BootLeg Betty

BetteBack October 1, 1996: Lowering the boomers on Hollywood wives’ tale

Santa Ana Orange County Register
October 1, 1996

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Any movie that flies in the face of conventional wisdom about what the public will pay to see is worth closer examination, and “The First Wives Club” certainly fits that bill.

The most obvious feature is that its three stars are all women and middle-age. And really middle-age, not some nebulous 40ish deal.

In fact, at least one reference lists the ages of Diane Keaton, Goldie Hawn and Bette Midler as an identical 50.

No doubt, it’s the sheer fact of gender that has helped the movie zoom past mere success into mega-hit territory. While people don’t decide to see a movie solely because they can identify with the hero, it is certainly a welcome attraction. There have been few. movies over the past year that featured even one woman center-stage, never mind three.

In fact, it’s a bit surprising more movies don’t take up the multi-women theme. While it’s not a guarantee of success, it seems more often than not such movies range from the modestly successful (“The Joy Luck Club”) to the extremely successful (“Steel Magnolias,” written by Robert Harling, “First Wives'” screenwriter).

As for the age question, the women aren’t the only middle age characters in the movie.

There are their ex-husbands, for one thing. While none of them is admirable, they aren’t all complete write-offs, and one of them is actually allowed a rare, midlife opportunity to regret and redeem.

“The First Wives Club” isn’t the first movie to grapple with the age issue. Another big comedy smash this year, “The Birdcage,” also focused on middle age marrieds. True, one of the couples was gay, but the movie used their homosexuality not to emphasize differences but to blur them. After all, Nathan Lane’s character might have been a traditional drag performer in the movie’s nightclub sequences, but in the movie’s main set-piece, he was trying to pass as a real woman.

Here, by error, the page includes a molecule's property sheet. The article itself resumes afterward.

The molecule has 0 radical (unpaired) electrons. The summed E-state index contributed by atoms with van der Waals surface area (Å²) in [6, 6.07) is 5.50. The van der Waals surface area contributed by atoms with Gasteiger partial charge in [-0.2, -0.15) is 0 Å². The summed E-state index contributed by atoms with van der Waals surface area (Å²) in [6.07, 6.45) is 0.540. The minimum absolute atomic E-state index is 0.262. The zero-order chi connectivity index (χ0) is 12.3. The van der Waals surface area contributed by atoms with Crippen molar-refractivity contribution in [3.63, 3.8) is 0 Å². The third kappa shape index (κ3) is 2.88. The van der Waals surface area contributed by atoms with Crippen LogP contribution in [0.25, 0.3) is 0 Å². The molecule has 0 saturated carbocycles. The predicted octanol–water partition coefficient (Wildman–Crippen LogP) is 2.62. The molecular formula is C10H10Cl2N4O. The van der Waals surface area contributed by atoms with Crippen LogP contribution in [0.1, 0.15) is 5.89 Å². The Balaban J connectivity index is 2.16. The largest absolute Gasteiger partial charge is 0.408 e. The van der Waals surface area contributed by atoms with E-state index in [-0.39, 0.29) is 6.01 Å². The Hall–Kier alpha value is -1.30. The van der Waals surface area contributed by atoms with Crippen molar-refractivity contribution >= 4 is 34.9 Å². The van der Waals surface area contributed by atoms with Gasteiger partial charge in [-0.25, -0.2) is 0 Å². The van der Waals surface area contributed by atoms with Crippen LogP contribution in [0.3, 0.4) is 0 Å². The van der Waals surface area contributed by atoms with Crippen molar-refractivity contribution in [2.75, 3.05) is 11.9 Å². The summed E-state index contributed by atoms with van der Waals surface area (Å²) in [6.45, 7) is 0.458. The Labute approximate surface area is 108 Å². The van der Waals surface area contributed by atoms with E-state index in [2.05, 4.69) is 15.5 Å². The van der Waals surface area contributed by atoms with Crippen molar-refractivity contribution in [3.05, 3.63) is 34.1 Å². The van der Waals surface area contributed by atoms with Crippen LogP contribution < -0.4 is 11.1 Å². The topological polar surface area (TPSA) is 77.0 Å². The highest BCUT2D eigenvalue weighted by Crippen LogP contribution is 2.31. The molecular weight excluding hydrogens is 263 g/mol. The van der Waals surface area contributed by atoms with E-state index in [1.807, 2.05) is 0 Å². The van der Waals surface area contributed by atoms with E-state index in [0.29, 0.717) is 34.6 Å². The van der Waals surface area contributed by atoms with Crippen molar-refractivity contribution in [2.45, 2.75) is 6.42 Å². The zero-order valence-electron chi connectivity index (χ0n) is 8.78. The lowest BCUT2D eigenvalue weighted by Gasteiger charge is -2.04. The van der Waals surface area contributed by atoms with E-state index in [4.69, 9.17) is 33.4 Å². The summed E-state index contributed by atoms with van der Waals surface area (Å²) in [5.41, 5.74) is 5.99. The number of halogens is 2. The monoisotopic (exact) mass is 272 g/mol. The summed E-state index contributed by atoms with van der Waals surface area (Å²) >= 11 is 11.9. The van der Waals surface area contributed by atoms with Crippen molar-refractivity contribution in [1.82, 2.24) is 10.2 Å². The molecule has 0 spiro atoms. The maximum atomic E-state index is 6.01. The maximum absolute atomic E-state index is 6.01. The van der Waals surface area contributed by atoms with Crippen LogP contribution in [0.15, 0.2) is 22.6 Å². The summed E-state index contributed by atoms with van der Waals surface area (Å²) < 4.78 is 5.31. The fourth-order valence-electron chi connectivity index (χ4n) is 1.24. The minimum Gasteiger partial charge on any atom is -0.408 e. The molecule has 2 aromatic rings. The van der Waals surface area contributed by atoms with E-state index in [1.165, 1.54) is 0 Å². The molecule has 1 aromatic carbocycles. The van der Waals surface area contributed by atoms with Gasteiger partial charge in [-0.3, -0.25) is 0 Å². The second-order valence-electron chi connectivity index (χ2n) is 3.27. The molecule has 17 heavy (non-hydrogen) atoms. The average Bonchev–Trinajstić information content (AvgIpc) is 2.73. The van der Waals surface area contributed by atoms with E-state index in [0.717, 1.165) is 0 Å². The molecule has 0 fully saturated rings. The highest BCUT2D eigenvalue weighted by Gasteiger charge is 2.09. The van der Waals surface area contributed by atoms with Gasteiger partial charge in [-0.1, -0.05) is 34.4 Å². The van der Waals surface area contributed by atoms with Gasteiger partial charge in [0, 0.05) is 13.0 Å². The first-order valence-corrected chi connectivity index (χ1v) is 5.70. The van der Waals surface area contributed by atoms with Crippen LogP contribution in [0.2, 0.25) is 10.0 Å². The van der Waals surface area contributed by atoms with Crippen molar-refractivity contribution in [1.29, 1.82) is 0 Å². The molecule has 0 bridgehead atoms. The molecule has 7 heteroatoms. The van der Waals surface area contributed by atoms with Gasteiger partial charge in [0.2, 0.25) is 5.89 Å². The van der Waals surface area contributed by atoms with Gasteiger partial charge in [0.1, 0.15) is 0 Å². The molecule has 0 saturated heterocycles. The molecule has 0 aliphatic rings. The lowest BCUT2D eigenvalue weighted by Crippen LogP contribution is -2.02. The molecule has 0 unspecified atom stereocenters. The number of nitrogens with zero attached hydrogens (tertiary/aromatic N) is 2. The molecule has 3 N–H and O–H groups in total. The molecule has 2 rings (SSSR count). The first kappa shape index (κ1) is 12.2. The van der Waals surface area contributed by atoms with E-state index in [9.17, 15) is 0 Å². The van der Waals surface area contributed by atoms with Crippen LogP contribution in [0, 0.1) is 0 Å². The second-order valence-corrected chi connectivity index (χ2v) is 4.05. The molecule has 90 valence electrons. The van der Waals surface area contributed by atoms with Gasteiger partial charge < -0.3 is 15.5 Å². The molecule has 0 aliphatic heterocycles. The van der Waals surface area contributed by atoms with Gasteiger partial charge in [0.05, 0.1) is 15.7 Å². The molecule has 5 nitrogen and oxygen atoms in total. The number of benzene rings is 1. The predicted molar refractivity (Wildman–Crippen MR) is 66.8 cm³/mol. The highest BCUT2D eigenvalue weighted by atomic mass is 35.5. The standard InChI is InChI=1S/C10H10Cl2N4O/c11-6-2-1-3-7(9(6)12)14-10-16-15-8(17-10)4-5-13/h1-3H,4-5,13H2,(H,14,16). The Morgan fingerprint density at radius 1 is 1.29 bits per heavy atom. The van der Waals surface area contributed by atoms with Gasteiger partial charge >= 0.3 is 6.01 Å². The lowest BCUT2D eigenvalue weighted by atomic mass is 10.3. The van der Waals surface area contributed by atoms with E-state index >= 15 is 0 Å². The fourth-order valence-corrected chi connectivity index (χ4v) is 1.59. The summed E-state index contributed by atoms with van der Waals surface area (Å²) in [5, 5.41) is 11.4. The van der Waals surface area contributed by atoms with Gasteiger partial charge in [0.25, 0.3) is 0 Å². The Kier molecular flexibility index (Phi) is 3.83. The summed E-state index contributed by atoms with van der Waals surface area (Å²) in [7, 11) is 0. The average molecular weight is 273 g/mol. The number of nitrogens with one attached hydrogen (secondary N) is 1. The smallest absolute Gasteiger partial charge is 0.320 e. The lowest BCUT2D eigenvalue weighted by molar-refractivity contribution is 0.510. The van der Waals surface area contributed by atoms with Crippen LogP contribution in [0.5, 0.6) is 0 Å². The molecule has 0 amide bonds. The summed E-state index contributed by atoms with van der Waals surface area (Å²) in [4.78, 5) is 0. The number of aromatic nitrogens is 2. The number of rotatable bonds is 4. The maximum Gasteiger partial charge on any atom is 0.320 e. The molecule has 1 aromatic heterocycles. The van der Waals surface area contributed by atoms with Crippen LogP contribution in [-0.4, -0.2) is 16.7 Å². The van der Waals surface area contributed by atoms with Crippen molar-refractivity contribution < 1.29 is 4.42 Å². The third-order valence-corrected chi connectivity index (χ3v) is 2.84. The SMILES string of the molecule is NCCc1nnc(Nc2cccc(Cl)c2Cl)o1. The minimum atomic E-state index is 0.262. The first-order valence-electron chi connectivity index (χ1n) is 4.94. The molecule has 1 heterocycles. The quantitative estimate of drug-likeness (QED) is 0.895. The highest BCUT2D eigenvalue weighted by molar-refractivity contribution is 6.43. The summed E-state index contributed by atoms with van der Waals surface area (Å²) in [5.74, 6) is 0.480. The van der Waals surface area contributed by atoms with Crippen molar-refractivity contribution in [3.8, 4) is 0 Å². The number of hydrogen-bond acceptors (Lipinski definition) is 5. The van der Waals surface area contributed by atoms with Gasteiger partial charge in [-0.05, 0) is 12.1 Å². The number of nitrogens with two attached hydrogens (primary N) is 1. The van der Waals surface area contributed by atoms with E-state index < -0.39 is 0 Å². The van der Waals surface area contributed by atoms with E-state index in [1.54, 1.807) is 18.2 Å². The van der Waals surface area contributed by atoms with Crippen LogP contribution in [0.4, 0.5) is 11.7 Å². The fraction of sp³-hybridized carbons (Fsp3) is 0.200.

While this will probably grate on the teeth of other generational groups, the success of each movie looks like another baby-boomer phenomenon. Hollywood began to turn its back on older audiences in the late ’60s, when it became clear that boomers were far more likely to tear themselves away from the TV and head for the movies than their elders. Now it looks as if boomers still have the movie-going habit, but those at the younger end of the demographic bulge don’t.

The studio executives’ reflexive instinct to pursue 20-somethings has led to a series of bombs that were specifically targeted at Gen-Xers; call it the “Reality Bites” syndrome.

At the same time, actressès once associated with specifically boomer phenomenons (Keaton with “Annie Hall” and “The Godfather,” Hawn with “LaughIn” and “Shampoo,” Midler with the “Divine Miss M” phase) but thought to have outlived their appeal, suddenly find themselves in a movie that’s not only a hit but setting all sorts of box-office records.

The kids are back in school, and Mom and Dad are headed for the movies. It’s a reverse of an old trend — school’s out, the theaters are packed — and yet another tribute to the daunting, irresistible, and, I’m sure, somewhat exasperating, staying power of the boomers.

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